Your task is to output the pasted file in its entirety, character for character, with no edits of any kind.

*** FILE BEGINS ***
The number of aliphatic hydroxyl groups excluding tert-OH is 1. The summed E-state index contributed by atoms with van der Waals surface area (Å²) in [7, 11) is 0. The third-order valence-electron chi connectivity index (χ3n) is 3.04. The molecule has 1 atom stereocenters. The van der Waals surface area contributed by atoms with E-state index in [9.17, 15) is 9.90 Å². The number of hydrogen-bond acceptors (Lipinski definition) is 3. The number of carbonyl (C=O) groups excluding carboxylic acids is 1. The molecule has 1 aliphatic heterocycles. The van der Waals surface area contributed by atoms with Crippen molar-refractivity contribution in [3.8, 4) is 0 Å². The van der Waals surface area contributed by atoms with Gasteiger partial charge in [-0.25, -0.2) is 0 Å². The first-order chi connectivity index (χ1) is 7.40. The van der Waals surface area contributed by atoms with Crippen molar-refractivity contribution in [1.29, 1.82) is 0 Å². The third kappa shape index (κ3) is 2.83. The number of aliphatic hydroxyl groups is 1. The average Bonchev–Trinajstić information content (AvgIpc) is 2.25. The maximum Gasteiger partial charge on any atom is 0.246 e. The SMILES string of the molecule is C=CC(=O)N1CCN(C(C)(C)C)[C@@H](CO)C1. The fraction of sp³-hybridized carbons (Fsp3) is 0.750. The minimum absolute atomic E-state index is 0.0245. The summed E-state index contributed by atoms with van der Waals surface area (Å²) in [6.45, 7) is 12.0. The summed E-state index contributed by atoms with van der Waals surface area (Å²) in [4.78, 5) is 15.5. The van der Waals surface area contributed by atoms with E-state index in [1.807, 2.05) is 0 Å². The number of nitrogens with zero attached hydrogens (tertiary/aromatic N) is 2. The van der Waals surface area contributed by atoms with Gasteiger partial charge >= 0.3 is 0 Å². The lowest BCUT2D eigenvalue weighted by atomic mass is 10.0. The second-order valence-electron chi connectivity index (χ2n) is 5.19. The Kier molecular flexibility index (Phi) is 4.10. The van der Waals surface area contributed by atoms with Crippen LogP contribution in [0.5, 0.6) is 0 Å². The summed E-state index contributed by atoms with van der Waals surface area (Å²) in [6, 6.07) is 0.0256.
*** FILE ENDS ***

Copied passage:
The number of aliphatic hydroxyl groups excluding tert-OH is 1. The summed E-state index contributed by atoms with van der Waals surface area (Å²) in [7, 11) is 0. The third-order valence-electron chi connectivity index (χ3n) is 3.04. The molecule has 1 atom stereocenters. The van der Waals surface area contributed by atoms with E-state index in [9.17, 15) is 9.90 Å². The number of hydrogen-bond acceptors (Lipinski definition) is 3. The number of carbonyl (C=O) groups excluding carboxylic acids is 1. The molecule has 1 aliphatic heterocycles. The van der Waals surface area contributed by atoms with Crippen molar-refractivity contribution in [3.8, 4) is 0 Å². The van der Waals surface area contributed by atoms with Gasteiger partial charge in [-0.25, -0.2) is 0 Å². The first-order chi connectivity index (χ1) is 7.40. The van der Waals surface area contributed by atoms with Crippen molar-refractivity contribution in [1.29, 1.82) is 0 Å². The third kappa shape index (κ3) is 2.83. The number of aliphatic hydroxyl groups is 1. The average Bonchev–Trinajstić information content (AvgIpc) is 2.25. The maximum Gasteiger partial charge on any atom is 0.246 e. The SMILES string of the molecule is C=CC(=O)N1CCN(C(C)(C)C)[C@@H](CO)C1. The fraction of sp³-hybridized carbons (Fsp3) is 0.750. The minimum absolute atomic E-state index is 0.0245. The summed E-state index contributed by atoms with van der Waals surface area (Å²) in [6.45, 7) is 12.0. The summed E-state index contributed by atoms with van der Waals surface area (Å²) in [4.78, 5) is 15.5. The van der Waals surface area contributed by atoms with E-state index in [1.807, 2.05) is 0 Å². The number of nitrogens with zero attached hydrogens (tertiary/aromatic N) is 2. The van der Waals surface area contributed by atoms with Gasteiger partial charge >= 0.3 is 0 Å². The lowest BCUT2D eigenvalue weighted by atomic mass is 10.0. The second-order valence-electron chi connectivity index (χ2n) is 5.19. The Kier molecular flexibility index (Phi) is 4.10. The van der Waals surface area contributed by atoms with Crippen LogP contribution in [0.5, 0.6) is 0 Å². The summed E-state index contributed by atoms with van der Waals surface area (Å²) in [6, 6.07) is 0.0256.